This led to a marked reduction in spark plug fouling, which had previously been a problem in two-stroke engines. Other two-stroke engines might pump lubrication from a separate tank of two-stroke oil.
The supply of this oil is controlled by the throttle position and engine speed. Examples are found in Yamaha's PW80 Pee-wee , and many two-stroke snowmobiles. The technology is referred to as auto-lube. This is still a total-loss system with the oil being burnt the same as in the premix system. Given that the oil is not properly mixed with the fuel when burned in the combustion chamber, it provides slightly more efficient lubrication.
This lubrication method eliminates the user's need to mix the gasoline at every refill, makes the motor much less susceptible to atmospheric conditions ambient temperature, elevation , and ensures proper engine lubrication, with less oil at light loads such as idle and more oil at high loads full throttle. Some companies, such as Bombardier, had some oil-pump designs have no oil injected at idle to reduce smoke levels, as the loading on the engine parts was light enough to not require additional lubrication beyond the low levels that the fuel provides.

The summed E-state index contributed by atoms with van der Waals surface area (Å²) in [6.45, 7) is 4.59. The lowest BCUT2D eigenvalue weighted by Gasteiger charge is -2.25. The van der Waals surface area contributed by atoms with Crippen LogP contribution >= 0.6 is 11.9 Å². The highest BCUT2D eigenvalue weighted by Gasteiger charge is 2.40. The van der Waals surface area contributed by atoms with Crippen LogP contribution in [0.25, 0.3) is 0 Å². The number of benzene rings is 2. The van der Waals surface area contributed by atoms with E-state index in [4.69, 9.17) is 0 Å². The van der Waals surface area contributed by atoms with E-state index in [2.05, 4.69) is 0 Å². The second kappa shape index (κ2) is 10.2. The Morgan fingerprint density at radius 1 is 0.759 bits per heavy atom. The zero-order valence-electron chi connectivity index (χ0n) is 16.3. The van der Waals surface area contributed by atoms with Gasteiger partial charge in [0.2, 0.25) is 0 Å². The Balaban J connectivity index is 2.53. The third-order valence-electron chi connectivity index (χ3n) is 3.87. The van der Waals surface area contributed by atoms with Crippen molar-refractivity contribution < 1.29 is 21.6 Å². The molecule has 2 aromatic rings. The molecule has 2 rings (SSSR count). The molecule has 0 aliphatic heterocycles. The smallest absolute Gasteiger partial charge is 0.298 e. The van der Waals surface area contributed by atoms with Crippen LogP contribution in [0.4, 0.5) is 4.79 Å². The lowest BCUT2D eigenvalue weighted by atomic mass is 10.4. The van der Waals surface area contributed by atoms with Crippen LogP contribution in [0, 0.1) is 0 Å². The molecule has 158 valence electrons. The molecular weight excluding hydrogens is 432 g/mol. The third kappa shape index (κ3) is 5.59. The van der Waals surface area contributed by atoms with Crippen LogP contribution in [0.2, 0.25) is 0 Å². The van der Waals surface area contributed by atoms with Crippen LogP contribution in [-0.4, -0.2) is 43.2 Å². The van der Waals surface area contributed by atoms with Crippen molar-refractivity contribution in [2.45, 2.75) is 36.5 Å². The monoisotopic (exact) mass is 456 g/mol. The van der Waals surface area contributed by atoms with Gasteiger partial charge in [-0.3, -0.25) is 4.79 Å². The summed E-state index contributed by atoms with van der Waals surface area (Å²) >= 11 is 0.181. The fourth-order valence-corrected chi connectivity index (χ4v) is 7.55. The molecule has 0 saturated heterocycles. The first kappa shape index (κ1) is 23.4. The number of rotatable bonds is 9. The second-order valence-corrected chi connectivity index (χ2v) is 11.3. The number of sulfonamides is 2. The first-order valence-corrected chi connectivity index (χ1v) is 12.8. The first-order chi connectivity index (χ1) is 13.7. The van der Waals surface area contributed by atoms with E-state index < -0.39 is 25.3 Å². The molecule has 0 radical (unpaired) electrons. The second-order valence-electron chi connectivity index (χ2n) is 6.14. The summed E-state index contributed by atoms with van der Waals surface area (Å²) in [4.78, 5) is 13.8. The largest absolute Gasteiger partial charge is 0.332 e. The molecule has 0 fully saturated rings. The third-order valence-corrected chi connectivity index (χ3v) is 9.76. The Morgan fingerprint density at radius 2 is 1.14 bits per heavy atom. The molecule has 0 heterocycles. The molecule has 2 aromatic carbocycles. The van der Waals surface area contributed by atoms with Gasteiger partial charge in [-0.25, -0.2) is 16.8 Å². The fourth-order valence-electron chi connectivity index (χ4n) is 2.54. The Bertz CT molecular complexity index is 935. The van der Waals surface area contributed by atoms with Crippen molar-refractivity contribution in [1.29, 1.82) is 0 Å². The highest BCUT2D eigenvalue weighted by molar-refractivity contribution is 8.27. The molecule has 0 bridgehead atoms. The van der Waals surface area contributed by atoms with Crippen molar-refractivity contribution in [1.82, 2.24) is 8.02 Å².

Linda Benedict. Small power tools, like this trimmer, run on 2-stroke engines, which offer more power for their weight than 4-stroke engines. Most small, hand-carried lawn and garden tools such as string trimmers and chainsaws use 2-stroke engines, while larger machines such as lawn and garden tractors use 4-stroke engines. Lawn mowers are available with either type of engine. Dick Parish explains the differences and why 2-stroke engines are more commonly used on small tools. The engineer says that every reciprocating internal combustion engine operates through a "cycle" of five functions — intake, compression, ignition, combustion and exhaust.